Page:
The big Easter weekend is almost upon us, and that means it is time to sit back, relax, and check out a new movie. And this weekend, a very big movie has been released – the epic monster mash-up, Godzilla vs. Kong.
This is yet another film that was due out in 2020, but because of the pandemic its release date was pushed back to 2021. In the US, as of yesterday, you can catch Godzilla vs. Kong in cinemas as well as on HBO MAX, while from today in the UK, Godzilla vs. Kong is available to rent from all the major digital platforms, including Amazon, iTunes, and CHILI, amongst others.
Directed by Adam Wingard, Godzilla vs. Kong sees the titanic two-some come together for one all-mighty showdown. The movie is the latest entry in Warner Bros./Legendary Pictures’ MonsterVerse, and follows on from the events of 2019’s Godzilla: King of the Monsters.
In the movie, the seemingly peaceful Godzilla attacks a high-tech facility at Apex Cybernetics. To the outside world, it appears as if Big G is on a mindless rampage and once again, the fate of the planet hangs in the balance.
Presenting a potential solution to the problem, Apex CEO Walter Simmons, recruits a geologist, an anthropological linguist, and the Eighth Wonder of the World himself, King Kong(!!), to embark on a mission to Hollow Earth – a space which exists in the centre of the planet. Simmons believes a valuable energy source can be found within Hollow Earth, that could provide the power to defeat Godzilla.
Of course, with this being a monster movie, the film contains various scenes of destruction, lots of CGI, and two huge battles between the title characters. There’s also room for some human interaction, from a cast that includes Millie Bobby Brown, Alexander Skarsgård, Kyle Chandler, and Rebecca Hall, as well as the introduction of some new monsters.
Godzilla vs. Kong is big, it’s loud, it’s brainless entertainment, but it is also a heap of fun. It is exactly the movie you expect it to be, and this is a huge relief, as it could have been utter tosh.
I’ve followed the MonsterVerse since its inception back in 2014, and while I have stuck with it, and feel it has had one very bright spot – namely 2017’s Kong: Skull Island – I have also become quite frustrated with it. Godzilla (2014) looked good, but was thunderously boring, while Godzilla: King of the Monsters raised the bar with the visuals, but was a bit too messy in the action department.
Another misfire and I think I would have walked away from this series for good. But I shall continue with it – if the MonsterVerse moves beyond this latest entry – because I genuinely enjoyed Godzilla vs. Kong. The film leans closer to the best that this universe has had to offer, rather than the worst, and I believe this is largely because it makes Kong the focus.
Yes, this is a movie with two headliners, but it is Kong who has to carry the majority of this picture. And this is a smart move, because a.) he feels somewhat more relatable, and b.) he had the better solo movie!
With Kong edging the lead, this does mean that Godzilla mostly skulks around in the background, showing up every so often to throw a tantrum. This will no doubt irk Godzilla fans, but he still gets plenty of opportunity to flex his muscles.
The important thing is that when both characters come together, they deliver the goods – i.e. they make it quite clear why they are the big stars of this blockbuster. And they do just that, by providing the movie with all the action it needs, and proving themselves to be larger than life stars.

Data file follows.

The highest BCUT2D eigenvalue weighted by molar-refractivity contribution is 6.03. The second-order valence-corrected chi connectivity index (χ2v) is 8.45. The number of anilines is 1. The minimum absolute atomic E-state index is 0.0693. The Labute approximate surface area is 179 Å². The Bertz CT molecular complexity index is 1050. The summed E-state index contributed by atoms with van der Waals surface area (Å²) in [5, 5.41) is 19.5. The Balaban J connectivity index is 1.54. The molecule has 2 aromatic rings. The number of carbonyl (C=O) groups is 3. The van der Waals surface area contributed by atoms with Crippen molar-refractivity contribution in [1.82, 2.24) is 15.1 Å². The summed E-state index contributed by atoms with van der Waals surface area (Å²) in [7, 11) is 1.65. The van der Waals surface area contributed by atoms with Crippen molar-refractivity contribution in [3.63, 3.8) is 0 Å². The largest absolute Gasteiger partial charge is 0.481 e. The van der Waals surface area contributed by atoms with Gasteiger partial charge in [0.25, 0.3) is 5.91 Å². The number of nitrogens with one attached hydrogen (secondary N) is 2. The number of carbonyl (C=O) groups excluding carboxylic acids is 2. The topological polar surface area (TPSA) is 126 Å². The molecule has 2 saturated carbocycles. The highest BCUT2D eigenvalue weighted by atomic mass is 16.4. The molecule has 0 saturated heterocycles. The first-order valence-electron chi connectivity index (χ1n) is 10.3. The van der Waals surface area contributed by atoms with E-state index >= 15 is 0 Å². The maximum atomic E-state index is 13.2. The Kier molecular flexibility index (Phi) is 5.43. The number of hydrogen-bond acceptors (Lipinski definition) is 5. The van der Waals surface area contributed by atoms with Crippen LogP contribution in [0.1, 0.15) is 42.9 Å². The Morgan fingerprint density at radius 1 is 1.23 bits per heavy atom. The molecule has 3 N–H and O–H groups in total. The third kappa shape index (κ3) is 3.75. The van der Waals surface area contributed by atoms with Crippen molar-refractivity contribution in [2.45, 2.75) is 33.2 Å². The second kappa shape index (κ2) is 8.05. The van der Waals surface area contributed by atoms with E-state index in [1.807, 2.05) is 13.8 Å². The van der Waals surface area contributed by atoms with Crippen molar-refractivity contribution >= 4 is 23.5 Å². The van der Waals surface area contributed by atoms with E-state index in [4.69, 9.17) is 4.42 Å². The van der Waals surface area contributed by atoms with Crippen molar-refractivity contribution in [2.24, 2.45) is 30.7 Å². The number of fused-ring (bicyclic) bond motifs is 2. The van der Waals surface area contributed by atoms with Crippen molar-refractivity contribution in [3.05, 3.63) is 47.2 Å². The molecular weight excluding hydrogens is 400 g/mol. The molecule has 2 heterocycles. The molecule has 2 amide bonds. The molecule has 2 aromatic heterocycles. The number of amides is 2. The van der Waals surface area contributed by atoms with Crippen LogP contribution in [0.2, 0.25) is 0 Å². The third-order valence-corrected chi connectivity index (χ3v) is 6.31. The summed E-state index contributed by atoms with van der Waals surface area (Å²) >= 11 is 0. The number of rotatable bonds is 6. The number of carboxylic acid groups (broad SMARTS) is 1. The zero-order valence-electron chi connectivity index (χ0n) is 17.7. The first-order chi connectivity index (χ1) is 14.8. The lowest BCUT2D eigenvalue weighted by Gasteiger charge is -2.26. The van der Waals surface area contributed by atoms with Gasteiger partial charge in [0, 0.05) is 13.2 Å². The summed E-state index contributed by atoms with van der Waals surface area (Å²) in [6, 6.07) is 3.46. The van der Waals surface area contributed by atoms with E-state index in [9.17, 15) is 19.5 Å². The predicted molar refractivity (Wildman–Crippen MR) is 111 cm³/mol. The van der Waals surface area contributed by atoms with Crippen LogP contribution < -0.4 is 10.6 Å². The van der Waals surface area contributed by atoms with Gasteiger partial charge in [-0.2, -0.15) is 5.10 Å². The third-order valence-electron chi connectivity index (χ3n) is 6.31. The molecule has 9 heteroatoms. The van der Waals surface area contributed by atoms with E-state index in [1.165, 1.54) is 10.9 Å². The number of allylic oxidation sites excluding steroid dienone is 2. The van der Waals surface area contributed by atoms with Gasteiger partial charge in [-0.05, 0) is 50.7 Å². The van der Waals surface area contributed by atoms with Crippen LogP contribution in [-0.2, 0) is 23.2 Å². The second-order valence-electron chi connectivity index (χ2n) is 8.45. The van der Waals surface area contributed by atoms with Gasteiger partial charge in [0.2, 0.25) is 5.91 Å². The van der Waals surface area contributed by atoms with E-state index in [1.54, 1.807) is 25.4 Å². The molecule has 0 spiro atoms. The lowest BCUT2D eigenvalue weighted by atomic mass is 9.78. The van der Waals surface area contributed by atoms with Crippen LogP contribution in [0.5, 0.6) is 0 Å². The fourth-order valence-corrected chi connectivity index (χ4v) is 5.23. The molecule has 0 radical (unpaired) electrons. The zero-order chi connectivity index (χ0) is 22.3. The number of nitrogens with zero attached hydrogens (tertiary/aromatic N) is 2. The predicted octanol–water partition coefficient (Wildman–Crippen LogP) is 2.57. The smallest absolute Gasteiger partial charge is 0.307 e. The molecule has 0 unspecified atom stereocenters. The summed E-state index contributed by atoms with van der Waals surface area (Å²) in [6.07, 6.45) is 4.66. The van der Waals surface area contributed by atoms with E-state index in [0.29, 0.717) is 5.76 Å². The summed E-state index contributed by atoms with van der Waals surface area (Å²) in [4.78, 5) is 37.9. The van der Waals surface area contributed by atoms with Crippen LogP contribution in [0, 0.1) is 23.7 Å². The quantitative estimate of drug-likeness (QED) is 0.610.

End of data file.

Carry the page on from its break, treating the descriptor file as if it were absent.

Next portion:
Each character looks great, has plenty of power in their arsenal, and helps to drive this picture forward. And despite being computer generated creations, they are far more interesting than the real-life characters in the movie.
The common criticism I (and many others) had with the previous Godzilla movies (less so with Kong: Skull Island), were the human characters, who were paper thin and quite tedious. There’s not a great deal of improvement in this latest entry, although I do feel like there is at least some movement in the right direction.
For the most part, the cast of Godzilla vs. Kong are asked to stand around, look a bit shocked, and occasionally deliver some techno-babble. It’s a thankless role, and with the exception of Rebecca Hall and Millie Bobby Brown, almost every actor in this movie fades into the background.
But then, I don’t choose to watch Godzilla vs. Kong for the human characters, and I expect many audiences feel the same way too. With a movie like this I mostly want ridiculous set pieces, and scenes of Kong and Godzilla throwing things at each other.
I got all of this and more. In fact, I got my quota of action, alongside some fantastic visuals, including a beautifully realised, neon-infused finale.
The final 30 minutes of this movie are visually stunning and really give the picture one last thunder punch to round things off. Although I was happy to watch this movie from the comfort of my home (let’s not forget we are still in the midst of a pandemic), I would have loved to have watched this play out on the big screen!
Godzilla vs. Kong is a mindless action movie, high on spectacle, and filled with some epic moments. It asks nothing of its audience, it merely requires people to show up, crank up the volume, and watch a couple of titans duke it out.
This could have been a complete mess, but I am happy to report that it works well. We are heading into summer blockbuster season (albeit, still in the spring), and Godzilla vs. Kong is a great step along the way.
- Revisiting the Godzilla: King of the Monsters posters
- 120 best horror movies you must watch
- Review: Skyfire (2019)